Over the next years Dick and Harriet put up fences. They replaced electric wiring on the cottage. They put in security tv and they padlock on the gate between the road and the fields wehre the pigs were
Tom returned to UK in 2014. He was furious to find them still there. He demanded they leave and now plans to sell the land for redevelopment. Dick and Harriet said no because they belive they have property rights.
Nat let these people onto his land as he saw it as licensees. He was doing them a favour. The nominal fee counted for nothing. However, they couply will argue that they had a lease as per Street v Mountford. They shall claim it is a sham to suggest otherwise and an artificial attempt to avoid them having a lease. Because they paid mpney even a nominal amount his is still rent. In Street v Mountford remmeber the amount paid was not the amount a court would have the tenants pay. Ok that is quite different since the tenant was paying too much. There seems to have been exclusive possession on the part of the couple and Street v Mountford makes this crucial.
Tom wanted them out. If they had a licence then he had the right to tell them to scoot. IIf it was a lease then it is more complex. It is registered land. hE might be equity;s darling. He is a legal purchaser for value however we are not told of he he had notice they were there. He is a strong case for wanting them off his land. If they are tenants then their lease would not need to be registered if it were for under 3 years. If it were over 7 years it would need to be to be protected. It could possibly be regusterd as a Class C iv land charge under the Land Charges Act. A lease of between 3 and 7 years could also be registerd to make it binding. They do not seem to have done any of these things and Nat would probably have prevented them from doing so.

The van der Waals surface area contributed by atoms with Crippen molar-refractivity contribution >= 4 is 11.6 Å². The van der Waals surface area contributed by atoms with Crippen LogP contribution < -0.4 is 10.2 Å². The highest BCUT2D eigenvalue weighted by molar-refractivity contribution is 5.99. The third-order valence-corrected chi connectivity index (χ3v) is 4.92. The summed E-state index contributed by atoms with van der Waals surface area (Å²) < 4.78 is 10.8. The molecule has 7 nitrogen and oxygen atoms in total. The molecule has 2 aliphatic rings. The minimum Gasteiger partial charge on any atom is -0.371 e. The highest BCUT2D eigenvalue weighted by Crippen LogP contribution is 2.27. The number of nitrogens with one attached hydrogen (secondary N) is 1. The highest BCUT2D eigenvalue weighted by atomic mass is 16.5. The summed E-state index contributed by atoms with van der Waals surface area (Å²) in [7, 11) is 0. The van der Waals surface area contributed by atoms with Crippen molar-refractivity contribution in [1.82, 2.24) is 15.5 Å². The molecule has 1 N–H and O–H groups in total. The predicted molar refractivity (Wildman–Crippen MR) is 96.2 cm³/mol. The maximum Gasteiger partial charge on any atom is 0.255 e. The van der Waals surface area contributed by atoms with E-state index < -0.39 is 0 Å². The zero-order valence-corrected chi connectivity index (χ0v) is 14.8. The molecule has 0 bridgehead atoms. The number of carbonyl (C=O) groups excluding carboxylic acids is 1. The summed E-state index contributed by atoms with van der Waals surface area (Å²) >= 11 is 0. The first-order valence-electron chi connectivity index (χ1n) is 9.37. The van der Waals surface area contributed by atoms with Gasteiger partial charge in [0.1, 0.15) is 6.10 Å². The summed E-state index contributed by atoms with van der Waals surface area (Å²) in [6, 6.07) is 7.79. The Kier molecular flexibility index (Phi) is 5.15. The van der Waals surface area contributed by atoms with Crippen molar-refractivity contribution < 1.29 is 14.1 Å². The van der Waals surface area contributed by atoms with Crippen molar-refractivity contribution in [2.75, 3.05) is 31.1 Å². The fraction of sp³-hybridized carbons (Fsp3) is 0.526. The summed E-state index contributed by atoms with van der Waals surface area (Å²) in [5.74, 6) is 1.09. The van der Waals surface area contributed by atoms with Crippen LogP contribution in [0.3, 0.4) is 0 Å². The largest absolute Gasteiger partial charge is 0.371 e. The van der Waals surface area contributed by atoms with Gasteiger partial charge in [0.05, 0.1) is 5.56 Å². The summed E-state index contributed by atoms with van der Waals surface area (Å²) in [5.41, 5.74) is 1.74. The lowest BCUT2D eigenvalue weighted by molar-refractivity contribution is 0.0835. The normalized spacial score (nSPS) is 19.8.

Dick wrote to Tom offering to rent the land. He thus acknowledge Tom;s ownership but 12 years have passed since then.
Parleying with Zoe by Tom had zero effect.
They have not left the land. They are there without permission. Tom seems to have assumed they departed in 1990. They have become squatters. They can acquire adverse possession after 12 years. They have lived there openly. They have shown an intention to possess. They wish to exclude the world by putting a padlock on the gate. Their renovation of the house shows this. They do not simply wish to keep pigs in they want to exclude others.
If they wanted to keep the land after 10 years they could have applied for the land. Things were easier before 2002 when the new Land Registration Act was passed. It kciked in in 2003. In 2004 Tom returned. The new regime will prevail. They could have had the land by now. Tom could have objected and got it back because it is registered land. As they have not lodged a legal claim then Tom can have them out. It is that simple.